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Real-time diagnostic capsule for gut diseases in clinical trials

A gas-sensing capsule you can swallow could revolutionise the way that gut disorders and diseases are diagnosed and prevented.

One-in-five people worldwide suffer from a gastrointestinal disorder. This ingestible capsule, the size of a vitamin pill, could prevent the need for many invasive colonoscopies by detecting and measuring gut gases – hydrogen, carbon dioxide and oxygen – in real time, and at known locations, as the capsule passes through the patient’s gut.

Developed by Prof. Kourosh Kalantar-Zadeh and his team while at RMIT University, the gas-sensing capsule is being commercialised by start-up, Atmo Biosciences Pty Ltd. It is a world-first, patented solution that can accurately profile the distinctive mix of gases within the gut, providing real-time insights into microbiome function and enabling better diagnosis and treatment for disorders such as irritable bowel syndrome and small intestinal bacterial overgrowth.  Nanocomposite membranes are used to separate the gases and during the development phase these were analysed using a variety of microscopy techniques at the Microscopy Australia Linked Lab at RMIT, the RMIT Microscopy and Microanalysis Facility.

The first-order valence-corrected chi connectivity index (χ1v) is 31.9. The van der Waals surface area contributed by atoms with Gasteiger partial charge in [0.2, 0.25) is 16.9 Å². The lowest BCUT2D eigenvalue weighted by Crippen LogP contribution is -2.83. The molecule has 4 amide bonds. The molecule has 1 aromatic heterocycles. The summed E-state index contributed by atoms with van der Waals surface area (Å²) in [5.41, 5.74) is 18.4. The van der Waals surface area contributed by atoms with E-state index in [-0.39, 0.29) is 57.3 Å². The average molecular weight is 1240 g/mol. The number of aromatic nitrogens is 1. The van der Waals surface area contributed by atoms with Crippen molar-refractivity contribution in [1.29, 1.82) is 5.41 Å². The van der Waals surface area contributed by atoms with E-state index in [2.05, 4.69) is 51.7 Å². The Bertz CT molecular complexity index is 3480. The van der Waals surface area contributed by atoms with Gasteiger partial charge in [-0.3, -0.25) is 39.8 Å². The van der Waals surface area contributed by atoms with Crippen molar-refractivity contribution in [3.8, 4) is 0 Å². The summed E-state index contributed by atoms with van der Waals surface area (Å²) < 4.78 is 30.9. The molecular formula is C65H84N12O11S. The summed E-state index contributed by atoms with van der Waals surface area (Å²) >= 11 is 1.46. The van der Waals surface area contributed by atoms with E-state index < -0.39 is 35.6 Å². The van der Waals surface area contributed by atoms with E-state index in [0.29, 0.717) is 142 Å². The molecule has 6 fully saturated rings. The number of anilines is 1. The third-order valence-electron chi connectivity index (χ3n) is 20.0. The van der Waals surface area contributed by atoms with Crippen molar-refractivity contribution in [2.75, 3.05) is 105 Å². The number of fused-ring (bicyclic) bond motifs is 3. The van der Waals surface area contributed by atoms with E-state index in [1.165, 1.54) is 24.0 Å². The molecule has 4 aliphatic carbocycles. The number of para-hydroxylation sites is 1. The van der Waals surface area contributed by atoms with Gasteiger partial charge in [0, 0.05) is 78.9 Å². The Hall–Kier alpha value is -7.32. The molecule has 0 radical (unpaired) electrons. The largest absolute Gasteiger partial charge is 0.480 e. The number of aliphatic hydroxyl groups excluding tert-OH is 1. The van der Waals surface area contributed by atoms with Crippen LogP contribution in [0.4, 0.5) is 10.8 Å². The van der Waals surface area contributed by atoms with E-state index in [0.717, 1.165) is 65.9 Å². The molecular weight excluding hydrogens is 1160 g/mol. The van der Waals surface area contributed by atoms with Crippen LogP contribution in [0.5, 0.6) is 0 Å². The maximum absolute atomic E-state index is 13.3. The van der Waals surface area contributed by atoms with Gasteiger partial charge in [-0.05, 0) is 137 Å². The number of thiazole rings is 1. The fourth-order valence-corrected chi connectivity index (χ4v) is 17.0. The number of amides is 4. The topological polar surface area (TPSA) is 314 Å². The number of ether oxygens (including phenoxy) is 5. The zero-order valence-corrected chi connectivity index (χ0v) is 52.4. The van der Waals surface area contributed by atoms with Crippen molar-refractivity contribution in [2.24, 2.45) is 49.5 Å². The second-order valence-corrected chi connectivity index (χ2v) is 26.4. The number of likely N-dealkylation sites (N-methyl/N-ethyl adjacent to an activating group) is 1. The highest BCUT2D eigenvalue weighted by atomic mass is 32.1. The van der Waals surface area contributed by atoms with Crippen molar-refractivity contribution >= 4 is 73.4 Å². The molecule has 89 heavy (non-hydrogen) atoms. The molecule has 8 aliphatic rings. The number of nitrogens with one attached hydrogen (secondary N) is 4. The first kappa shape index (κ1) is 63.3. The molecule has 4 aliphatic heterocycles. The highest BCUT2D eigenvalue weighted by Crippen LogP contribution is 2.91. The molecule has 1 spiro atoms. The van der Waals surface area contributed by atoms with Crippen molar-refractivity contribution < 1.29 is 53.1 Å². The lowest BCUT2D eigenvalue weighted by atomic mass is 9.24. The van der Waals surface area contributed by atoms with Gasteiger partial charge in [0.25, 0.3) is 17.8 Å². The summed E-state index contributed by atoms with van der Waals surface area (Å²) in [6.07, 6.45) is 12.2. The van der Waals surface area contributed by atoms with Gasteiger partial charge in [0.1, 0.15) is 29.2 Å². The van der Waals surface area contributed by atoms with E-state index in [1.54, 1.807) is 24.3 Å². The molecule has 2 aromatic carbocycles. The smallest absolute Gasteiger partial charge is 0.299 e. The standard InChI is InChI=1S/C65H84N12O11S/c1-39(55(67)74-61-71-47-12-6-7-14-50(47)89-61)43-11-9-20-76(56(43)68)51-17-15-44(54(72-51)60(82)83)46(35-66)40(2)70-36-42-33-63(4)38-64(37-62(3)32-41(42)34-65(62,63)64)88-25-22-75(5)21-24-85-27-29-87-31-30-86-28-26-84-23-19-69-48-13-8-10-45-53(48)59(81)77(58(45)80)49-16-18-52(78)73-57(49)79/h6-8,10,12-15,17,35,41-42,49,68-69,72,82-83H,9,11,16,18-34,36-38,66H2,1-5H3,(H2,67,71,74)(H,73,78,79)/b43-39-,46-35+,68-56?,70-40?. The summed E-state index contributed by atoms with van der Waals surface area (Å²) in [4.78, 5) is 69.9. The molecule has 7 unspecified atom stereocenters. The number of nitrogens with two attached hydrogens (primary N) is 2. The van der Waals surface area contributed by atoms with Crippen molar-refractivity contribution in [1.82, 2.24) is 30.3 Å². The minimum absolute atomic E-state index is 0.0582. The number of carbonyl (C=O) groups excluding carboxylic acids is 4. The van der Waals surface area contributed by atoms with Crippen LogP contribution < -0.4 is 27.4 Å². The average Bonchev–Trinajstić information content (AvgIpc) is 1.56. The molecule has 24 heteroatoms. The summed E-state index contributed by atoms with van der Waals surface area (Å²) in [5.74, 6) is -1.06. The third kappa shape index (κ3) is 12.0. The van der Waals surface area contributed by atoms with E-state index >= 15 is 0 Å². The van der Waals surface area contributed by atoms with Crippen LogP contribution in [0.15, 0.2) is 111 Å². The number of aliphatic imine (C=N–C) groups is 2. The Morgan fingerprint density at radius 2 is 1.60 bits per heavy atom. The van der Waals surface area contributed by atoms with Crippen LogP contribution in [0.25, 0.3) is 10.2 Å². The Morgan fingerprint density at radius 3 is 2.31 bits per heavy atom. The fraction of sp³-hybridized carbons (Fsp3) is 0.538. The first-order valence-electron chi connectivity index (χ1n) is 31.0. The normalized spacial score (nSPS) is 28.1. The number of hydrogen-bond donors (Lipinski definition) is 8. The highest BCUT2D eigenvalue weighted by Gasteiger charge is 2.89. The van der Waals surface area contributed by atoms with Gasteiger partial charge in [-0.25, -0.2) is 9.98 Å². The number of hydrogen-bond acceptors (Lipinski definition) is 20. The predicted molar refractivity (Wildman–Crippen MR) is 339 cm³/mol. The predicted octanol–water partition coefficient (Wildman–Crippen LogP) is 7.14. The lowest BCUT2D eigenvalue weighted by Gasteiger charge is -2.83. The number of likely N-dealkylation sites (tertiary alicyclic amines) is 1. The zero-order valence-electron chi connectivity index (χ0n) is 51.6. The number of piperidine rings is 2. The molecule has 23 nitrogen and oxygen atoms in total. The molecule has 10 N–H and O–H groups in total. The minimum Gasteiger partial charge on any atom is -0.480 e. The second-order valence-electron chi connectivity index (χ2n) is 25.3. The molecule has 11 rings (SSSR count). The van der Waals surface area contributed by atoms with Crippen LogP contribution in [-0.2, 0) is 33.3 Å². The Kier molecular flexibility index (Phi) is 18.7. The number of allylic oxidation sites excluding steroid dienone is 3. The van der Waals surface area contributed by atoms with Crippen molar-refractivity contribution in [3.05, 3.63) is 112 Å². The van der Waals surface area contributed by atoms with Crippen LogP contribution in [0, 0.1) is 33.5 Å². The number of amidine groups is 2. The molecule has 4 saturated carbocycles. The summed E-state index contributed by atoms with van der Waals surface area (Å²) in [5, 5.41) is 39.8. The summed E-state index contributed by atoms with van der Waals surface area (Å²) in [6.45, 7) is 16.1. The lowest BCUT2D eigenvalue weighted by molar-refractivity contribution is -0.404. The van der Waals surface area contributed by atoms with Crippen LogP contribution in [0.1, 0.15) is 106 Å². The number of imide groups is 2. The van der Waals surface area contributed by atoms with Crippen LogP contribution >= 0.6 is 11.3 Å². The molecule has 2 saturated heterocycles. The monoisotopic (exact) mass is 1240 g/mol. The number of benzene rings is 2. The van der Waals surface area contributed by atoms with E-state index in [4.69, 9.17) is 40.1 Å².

Some of the key benefits of the gas sensing capsule over previous diagnostic methods for gut gasses and microbiome include:

  • It circumvents more invasive procedures and is less expensive
  • It is small and easy to swallow
  • It provides real time direct sensing at known locations within the gut
  • It is up to 10,000 times more accurate than current standards
  • Patient data can be aggregated for clinical analysis and application of predictive algorithms

Phase 1 human trials of a prototype gas capsule established that the capsules were safe and reliable, and far more accurate than breath tests in detecting gaseous biomarkers.

Several more human trials of the capsule are underway at Monash University and the Alfred Hospital.

The first trial is investigating the accuracy of gut motility measurements and transit time in 60 healthy subjects, and comparing the capsule’s performance with other methods.

The second trial investigates Irritable Bowel Syndrome (IBS) patients, who suffer from debilitating symptoms that negatively affect their quality of life.

“IBS affects 10% of the population, but there is currently no definitive diagnostic test or biomarker; diagnosis, treatment and management is challenging because it is based almost entirely on symptoms,” Atmo Biosciences CEO, Mal Hebblewhite said.

“The Atmo Gas Capsule provides researchers and clinicians with insight into microbiome function using a digital biomarker, enabling them to assess the impact of personalized therapies on the gut in real time.”

The Atmo Biosciences gas-sensing capsule being held by CEO Mal Hebblewhite